by Leah Sottile

Who said the restaurant business is tough? And that guy who said it was a bad idea to go into business with family - he had it all wrong, too. They'd obviously never been introduced to Spokane's amorphous, unpredictable culinary scene. Some restaurants flop here; others, which everyone expects to die off, never do.

So siblings Jane Edwards and John Fletcher shouldn't have been surprised a few weeks ago when they saw four elderly women standing at the doors of their new caf & eacute;, the Picabu Neighborhood Bistro, waiting for 11 o'clock to strike. Apparently Edwards wasn't fast enough welcoming them inside.

"They turned our closed sign around right at 11 o'clock, walked in and sat down," Edwards said between laughs. "By five after 11, there wasn't an empty seat in here."

How'd they do it?

"I will be honest: I have no clue," she says.

Whatever it is -- the bright atmosphere, the smiles you get from familiar servers, the wide-ranging menu -- it has kept Picabu ticking from day one.

In late February, Edwards and Fletcher bought the Picabu property (located in the space that formerly housed Mi Casa in the shopping center next to Rosauers). They threw the space into a spin cycle -- gutting it, painting it and investing every ounce of hard work they had into changing the spot into their own.

"We did so much of it ourselves," says Edwards, who is a longtime owner of a jewelry business. "We built all the tables -- built the bar, the metalwork -- we did the ceiling. Everything here, we've touched. The only things we really bought were the chairs."

For two months, they primed and painted, sanded and hammered. Today the midday sun shines through Picabu's tall windows onto the walls, tinted varying shades of eggplant, sage, lemongrass and summer-sky blue. A U-shaped bar is crowded with customers shoveling down noodles from out of hefty sunshine colored bowls. Pendant lights hang from bulky chains above, local artwork dots the walls and there's not an empty seat in the house.

"It's usually quiet for 45 minutes a day, and then it's busy the rest of the day. That lasts until 8 o'clock," Edwards says, quickly correcting herself: "Actually it lasts until we run out of food."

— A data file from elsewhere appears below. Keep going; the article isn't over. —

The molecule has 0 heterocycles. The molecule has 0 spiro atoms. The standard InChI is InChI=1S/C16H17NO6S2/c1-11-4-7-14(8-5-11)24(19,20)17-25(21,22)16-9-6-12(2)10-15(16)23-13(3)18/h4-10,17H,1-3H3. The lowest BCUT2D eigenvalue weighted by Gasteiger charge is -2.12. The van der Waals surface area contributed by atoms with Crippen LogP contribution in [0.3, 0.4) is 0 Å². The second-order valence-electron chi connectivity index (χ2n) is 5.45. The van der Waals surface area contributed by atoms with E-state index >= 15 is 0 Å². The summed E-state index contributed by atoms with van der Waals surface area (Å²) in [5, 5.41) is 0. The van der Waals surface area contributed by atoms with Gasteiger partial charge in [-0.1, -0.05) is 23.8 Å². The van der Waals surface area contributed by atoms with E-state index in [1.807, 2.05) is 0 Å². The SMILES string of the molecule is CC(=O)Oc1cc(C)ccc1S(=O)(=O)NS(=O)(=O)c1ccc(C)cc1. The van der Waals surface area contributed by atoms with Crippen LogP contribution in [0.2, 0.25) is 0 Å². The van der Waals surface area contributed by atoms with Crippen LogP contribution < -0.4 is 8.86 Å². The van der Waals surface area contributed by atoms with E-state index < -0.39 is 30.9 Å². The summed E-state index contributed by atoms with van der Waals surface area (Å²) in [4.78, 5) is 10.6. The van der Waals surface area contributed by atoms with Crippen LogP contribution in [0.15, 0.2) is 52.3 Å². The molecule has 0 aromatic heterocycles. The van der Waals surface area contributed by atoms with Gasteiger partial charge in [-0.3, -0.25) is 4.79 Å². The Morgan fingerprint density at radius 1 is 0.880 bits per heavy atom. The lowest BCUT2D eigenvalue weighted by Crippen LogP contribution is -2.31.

With 10 years of notches in his restaurant belt, Fletcher wanted to put his own spin on dishes that he loved by placing them in a friendly, comfortable atmosphere. After helping the Catacombs Pub get off the ground for the past three years, Fletcher and Edwards jumped on the Mi Casa space and decided to start their own restaurant. Picabu was born running, quickly pulling alongside small boutique restaurants and cafes in the area.

The menu is sprinkled with Fletcher's favorites. There's a pad Thai dish for $10 that you can get with chicken, shrimp or tofu. The curry bowl is $9 and comes with either chicken or tofu. The chicken pot stickers are another favorite so far, at only $8. There are hefty salads -- traditional Caesar or chicken Caesar and a spinach salad -- and a selection of sandwiches. The Smashed Reuben is another popular lunch choice, as are the four varieties of hamburgers on the menu: straight up, with cheese, with teriyaki and Swiss, or the "Cactus burger" - yummilicious with fresh peppers. A handful of entrees complete the menu, though Edwards says that pad Thai is, to their surprise, one of the most popular lunch choices.